For the average viewer, Zed and Oh's goofy journey through the Bible's greatest hits will probably never be about traversing through rich millennia of history. The reliably spastic Jack Black and the hilariously modest Michael Cera are hands down the movie's main draws. For some, Harold Ramis's send up of religion is the reason to sit through the film a second time. But if you watch Year One, keep an eye peeled for all the subtle details the mind behind the worlds of Knocked Up and Walk Hard: The Dewey Cox Story brought to this story. Finding those light, but precise, touches might make the movie even funnier.
See the images below to learn more about the inspiration behind the sets of Year One [Caution: Mild Spoilers]:
"When Zed and Oh encounter Cain and Abel they've clearly come in to an agrarian society," says Sage, who drew on reconstructed Neolithic villages in England to create this set. "We ultimately opted for a Neolithic European longhouse design, because Harold didn't like the original round houses we were thinking about. Both designs were right out of the history books." One of Sage's favorites, the village was built in a park outside of Shreveport.
Several scenes were shot in New Mexico, where White Sands National Monument and Georgia O'Keefe's Ghost Ranch in Abiquiu, were two primary locations. Abraham's camp, where the comedy somewhat predictably revolves around the invention of circumcision, was created in Abiquiu. The look and feel of the Hebrew's camps owes more to Charlton Heston-era biblical epics than research into ancient Israelite culture.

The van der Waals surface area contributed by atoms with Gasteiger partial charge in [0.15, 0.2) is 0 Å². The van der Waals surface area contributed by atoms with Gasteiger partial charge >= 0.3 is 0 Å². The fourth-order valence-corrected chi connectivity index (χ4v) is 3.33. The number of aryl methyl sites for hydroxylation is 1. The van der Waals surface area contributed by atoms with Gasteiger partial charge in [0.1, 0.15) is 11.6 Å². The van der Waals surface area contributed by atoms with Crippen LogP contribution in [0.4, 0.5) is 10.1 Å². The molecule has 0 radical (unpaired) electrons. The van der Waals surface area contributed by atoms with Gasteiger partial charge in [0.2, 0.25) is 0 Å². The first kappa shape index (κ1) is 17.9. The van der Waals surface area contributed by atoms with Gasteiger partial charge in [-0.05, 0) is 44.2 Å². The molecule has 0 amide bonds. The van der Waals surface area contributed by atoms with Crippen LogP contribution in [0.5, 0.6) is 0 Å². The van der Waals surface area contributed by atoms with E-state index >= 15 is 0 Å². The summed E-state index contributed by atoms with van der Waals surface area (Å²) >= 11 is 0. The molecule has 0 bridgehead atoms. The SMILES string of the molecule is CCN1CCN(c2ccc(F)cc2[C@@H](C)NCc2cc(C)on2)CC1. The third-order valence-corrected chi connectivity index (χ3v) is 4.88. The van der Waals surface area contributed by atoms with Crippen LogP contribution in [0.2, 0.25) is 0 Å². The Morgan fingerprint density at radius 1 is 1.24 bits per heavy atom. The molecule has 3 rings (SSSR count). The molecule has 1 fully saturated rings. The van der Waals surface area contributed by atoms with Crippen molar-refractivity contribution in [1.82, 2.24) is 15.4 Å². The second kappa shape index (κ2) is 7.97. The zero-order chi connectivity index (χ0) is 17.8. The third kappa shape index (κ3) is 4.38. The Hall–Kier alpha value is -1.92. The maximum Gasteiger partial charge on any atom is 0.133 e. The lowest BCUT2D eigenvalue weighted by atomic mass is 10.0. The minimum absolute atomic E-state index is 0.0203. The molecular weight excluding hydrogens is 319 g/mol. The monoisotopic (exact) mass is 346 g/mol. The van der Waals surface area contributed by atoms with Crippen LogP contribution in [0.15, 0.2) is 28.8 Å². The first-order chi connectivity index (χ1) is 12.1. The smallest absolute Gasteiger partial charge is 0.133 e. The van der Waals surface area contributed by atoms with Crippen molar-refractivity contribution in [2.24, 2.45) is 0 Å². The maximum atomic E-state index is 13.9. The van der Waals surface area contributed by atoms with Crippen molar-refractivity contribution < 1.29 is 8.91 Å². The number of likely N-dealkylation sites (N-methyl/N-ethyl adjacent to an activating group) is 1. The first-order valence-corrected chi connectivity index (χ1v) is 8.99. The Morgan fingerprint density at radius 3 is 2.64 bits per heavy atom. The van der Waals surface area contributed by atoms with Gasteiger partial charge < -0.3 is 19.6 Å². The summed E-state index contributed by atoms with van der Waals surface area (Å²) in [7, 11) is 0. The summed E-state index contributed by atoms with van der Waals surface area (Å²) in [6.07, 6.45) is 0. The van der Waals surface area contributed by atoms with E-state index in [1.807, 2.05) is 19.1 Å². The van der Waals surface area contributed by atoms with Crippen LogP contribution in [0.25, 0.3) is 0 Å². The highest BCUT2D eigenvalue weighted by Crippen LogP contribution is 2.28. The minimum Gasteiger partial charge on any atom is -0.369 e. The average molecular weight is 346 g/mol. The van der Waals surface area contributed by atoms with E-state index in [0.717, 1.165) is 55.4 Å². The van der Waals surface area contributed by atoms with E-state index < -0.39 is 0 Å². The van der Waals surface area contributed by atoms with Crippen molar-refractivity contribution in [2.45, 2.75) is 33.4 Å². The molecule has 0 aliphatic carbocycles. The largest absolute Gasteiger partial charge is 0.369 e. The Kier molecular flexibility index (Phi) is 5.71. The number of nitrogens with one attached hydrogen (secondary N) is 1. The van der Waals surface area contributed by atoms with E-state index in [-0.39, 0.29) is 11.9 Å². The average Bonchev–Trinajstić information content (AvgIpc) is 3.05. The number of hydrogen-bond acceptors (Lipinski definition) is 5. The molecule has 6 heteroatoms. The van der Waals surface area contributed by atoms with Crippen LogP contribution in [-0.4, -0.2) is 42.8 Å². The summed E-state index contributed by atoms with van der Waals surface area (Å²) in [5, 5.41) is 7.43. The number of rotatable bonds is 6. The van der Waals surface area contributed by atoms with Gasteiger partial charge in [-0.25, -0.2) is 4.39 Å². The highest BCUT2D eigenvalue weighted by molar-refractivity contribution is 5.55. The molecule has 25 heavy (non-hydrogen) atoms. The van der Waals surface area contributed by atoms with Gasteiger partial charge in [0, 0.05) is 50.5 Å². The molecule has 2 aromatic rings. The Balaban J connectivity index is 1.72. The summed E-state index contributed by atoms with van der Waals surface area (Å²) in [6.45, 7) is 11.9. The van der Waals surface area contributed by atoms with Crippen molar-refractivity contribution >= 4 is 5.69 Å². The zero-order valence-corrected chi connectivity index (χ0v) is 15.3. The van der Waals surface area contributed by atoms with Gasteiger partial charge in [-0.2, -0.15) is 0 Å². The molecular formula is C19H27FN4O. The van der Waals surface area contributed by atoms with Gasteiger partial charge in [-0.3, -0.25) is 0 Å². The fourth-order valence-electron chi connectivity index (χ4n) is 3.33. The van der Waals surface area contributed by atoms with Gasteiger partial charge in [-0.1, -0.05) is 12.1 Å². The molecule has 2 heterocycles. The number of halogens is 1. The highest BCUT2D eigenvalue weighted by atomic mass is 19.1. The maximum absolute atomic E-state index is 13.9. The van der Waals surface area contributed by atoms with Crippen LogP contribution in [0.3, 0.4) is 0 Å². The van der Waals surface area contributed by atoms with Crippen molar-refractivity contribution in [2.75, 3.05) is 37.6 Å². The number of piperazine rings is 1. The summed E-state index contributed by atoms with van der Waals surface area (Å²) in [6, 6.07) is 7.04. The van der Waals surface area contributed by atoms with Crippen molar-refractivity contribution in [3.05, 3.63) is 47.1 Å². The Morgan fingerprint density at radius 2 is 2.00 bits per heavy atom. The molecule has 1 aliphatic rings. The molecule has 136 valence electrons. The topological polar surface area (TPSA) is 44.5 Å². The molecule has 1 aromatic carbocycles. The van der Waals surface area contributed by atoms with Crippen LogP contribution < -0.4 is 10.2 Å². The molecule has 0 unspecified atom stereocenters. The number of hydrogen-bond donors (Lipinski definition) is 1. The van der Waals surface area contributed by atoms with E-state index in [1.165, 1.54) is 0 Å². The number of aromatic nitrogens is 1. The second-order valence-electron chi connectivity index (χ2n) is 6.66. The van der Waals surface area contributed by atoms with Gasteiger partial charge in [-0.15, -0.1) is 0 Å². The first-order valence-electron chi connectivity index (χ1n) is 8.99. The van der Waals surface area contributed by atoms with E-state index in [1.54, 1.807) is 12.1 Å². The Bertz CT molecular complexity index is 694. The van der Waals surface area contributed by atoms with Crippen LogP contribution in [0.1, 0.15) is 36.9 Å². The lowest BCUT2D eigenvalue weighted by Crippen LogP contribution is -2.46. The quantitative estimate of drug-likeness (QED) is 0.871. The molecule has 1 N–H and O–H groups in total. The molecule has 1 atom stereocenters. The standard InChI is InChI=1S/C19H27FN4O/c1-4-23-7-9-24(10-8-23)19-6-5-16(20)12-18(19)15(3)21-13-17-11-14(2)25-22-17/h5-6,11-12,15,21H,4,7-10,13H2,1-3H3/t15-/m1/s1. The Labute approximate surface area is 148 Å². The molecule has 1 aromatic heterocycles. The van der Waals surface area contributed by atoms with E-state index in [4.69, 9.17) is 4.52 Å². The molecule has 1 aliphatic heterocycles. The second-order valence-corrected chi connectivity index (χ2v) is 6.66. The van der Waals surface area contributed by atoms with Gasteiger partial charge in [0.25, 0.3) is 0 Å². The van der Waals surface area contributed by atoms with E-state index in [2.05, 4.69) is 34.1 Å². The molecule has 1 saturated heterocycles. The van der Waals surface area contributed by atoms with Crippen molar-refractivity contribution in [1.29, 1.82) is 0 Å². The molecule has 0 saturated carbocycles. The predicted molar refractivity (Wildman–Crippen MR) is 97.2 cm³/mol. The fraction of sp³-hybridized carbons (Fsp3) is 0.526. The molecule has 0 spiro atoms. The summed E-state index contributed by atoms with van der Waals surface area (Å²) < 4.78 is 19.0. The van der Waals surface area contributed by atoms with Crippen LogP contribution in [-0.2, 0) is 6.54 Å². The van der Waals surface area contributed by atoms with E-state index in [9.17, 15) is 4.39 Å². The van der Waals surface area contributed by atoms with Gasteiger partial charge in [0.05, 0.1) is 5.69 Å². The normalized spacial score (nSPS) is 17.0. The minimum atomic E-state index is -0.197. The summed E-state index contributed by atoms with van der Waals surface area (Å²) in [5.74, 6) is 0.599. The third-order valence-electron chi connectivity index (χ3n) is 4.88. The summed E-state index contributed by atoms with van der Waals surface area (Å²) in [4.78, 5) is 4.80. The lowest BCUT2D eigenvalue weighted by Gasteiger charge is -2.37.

Zed and Oh's first experience with the city of Sodom are its fortifications. "We originally thought about making Sodom a grand center, like Babylon," says Sage. "So we thought about recreating the gates of Ishtar for this scene. But then it occurred to us that this city is really just a run-of-the-mill fortified town of its time in Mesopotamia, it's a petty fiefdom." The result was this solid, but unspectacular fortified wall; something an archaeologist might expect to find surrounding a small city-state.
In creating the city of Sodom itself, Sage and his team relied less on archaeological inspirations. "We looked at the Orientalist painters of the late 1800s to create Sodom," says Sage. "They have all these great ideas about architecture that show how these Near Eastern cities were made up of inexplicable ancient layers that went back thousands of years. It was great for us, because we could cut a corner in terms of design by just showing these paintings to our crew."